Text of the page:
Country/State of Publication: Washington, United States
Page 15 [Newspaper Page] — The ranch. — 1 June 1905

),reed. For example, in a section where the Hereford Is popular and ,;uite generally used, the ranchman \vho brings in a bunch of Angus bulls (l nd turns them on his range is tak ing chances on having some high class vngus steers if they happen to stray on to a Hereford range. It is not pos ible to say what breed is best adapt ed for range conditions. Most cattle men have pretty well defined opinions ,m the subject themselves but these are formed under their own condi tions and environments. Number of Mares to a Stallion. It is not every owner of a stallion rhat knows just how many mares his ;,nimal may serve during the season, irom April 1 to July 1, and more of ten than not he will permit the stal iion to serve too many, thereby doing damage to hies own interests and to the interests of his patrons. To come down to the simple truth, the number of mares a horse may serve in a sea son depends on his age and on the way in which he is fed and handed. It is a common practice of compani...

Publication Title: Ranch, The
Source: Chronicling America [US Library of Congress]
Country/State of Publication: Washington, United States
Page 16 [Newspaper Page] — The ranch. — 1 June 1905

16 YOU CAN SEE .^~«r -?I#|_L^ For yourself the Merits of the TUBULAR SEPARATOR. They stick out all over it. 1 • n", '*'8&S£&i&BB*il- '•-:?^vJlSfck You don* need any° ne to do your thinking for you. That's the beauty of it. If i : ' •"'^^^jr^BßWWPMfefej^y you only get your eyes on a Tubular you will say "That is the machine for my '(|^g|||pl^^J^j||^g^^^Bß|^^^ money.'' All other machines need an agent to explain away why they have a whole i ■ 'y B *°* °^ suspici°us looking trimmings in their bowls, that tell you for themselves that | fc W\ they are hard to clean, also to explain away why their supply can is stuck up so high :^^^SB^«.^^B^»j^S RwlJ m the ***' Some machines even still have the dangerous exposed drive gear wheel. "^L« $ ~"^R«ffll 1111 WM All are bothersome to keep oiled. The TUBULAR runs lighter than any other, is easier . ¥^^^; ■P'» to wasn» nas n0 complicated parts in the —here it all is: " ~'W& ■i-'^SSil-; M Saves half the oil, is far easier lub- =ricat...

Publication Title: Ranch, The
Source: Chronicling America [US Library of Congress]
Country/State of Publication: Washington, United States
Page 1 [Newspaper Page] — The ranch. — 15 June 1905

THE RANCH . VOL. XXII. NO. 12. SEED SELECTION AND HANDLING REDUCED TO A SCIENCE THE selection and handling of all kinds of seeds and the especial development of a fine line oL! hardy northern grown varieties has been made a study by the Chas. H. Lilly Co., of Seattle, the big seed and farmers' supply house of the northwest, until at the present time they have reduced the business to what is approximately an exact science, with tire re sult that they are able to supply the farmers and ranch ers of the west coast with every variety of seed to which the fertile soil of the various districts will give growth, and are in especially good position to recom mend the varieties which experiment has proven are grown with the greatest success. This has not been brought about without hard work, considerable research and much experimentation. It has required constant effort on the part of those at the head of this seed business to bring about these results, for at the beginning there was little t...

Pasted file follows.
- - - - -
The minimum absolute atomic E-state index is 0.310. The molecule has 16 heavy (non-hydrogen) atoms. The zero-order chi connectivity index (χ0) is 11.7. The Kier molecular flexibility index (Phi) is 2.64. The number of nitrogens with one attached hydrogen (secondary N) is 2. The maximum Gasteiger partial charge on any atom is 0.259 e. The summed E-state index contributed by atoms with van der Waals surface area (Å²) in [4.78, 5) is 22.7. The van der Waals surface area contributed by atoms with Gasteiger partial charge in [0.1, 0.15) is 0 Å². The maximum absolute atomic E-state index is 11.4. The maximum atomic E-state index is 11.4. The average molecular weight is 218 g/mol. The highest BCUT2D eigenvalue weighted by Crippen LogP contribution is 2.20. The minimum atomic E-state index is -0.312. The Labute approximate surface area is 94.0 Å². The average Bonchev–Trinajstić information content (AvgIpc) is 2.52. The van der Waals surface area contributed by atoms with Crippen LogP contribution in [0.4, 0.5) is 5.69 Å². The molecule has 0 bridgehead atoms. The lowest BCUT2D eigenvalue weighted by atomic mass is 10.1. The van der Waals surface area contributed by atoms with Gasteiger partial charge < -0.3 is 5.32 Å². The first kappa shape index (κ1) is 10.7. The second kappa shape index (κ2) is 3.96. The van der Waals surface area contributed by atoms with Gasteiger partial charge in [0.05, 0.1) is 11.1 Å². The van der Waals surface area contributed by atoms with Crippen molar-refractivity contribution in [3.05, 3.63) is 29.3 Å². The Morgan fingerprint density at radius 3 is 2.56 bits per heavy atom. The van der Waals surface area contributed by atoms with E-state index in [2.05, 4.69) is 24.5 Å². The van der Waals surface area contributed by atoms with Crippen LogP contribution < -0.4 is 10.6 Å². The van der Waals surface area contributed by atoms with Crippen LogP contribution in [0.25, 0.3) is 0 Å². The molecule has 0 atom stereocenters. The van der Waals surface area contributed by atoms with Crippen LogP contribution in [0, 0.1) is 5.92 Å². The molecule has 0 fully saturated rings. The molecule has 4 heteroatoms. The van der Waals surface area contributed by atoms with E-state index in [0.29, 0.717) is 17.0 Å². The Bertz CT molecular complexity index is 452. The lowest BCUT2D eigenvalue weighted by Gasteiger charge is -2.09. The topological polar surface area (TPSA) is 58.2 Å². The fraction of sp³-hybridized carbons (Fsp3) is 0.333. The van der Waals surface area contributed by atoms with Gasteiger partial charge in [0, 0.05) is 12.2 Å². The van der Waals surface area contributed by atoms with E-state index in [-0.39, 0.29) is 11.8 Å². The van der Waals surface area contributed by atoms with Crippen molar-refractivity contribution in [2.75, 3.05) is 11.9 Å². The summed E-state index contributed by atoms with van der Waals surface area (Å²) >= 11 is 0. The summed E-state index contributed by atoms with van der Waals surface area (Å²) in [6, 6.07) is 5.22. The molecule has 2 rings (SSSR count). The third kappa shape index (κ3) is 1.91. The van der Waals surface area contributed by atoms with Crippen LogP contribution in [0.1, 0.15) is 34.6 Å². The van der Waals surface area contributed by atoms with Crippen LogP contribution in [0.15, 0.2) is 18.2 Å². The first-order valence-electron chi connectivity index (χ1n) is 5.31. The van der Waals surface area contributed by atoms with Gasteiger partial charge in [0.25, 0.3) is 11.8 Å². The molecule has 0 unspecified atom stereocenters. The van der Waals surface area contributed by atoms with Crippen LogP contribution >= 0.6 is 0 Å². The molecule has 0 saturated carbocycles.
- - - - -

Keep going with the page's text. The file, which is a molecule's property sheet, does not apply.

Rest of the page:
Publication Title: Ranch, The
Source: Chronicling America [US Library of Congress]
Country/State of Publication: Washington, United States
Page 2 [Newspaper Page] — The ranch. — 15 June 1905

S a shipment of 400,000 honey sections, each one of which holds a pound of honey. These will all be disposed of in a year, and this represents the pro duction of comb honey alone. A business of good pro portions, conducted in con nection with the seed business, is that of handl ing and mixing fertilizers. This firm handles every grade of fertilizer, a largo amount of which is con sumed in this territory—in fact, a market has been developed all over the. west coast, as well as in the Orient, Japan, espec ially, having proven a good market. The company im ports potash salts direct from Germany and nitrate of soda from South Ameri ca, and its own machin ery for mixing them to gether with slaughter house products. The usr of potash in the west is constantly on the increase, the Chas H. Lilly Co. sell ing 20 tons in 1903, 40 tonr. in 1904, 80 tons so far in 1905, and having orders boolted for 160 tons to be delivered in the fall for use in 1906. It also manu- factures several success ful...

Publication Title: Ranch, The
Source: Chronicling America [US Library of Congress]
Country/State of Publication: Washington, United States
Page 3 [Newspaper Page] — The ranch. — 15 June 1905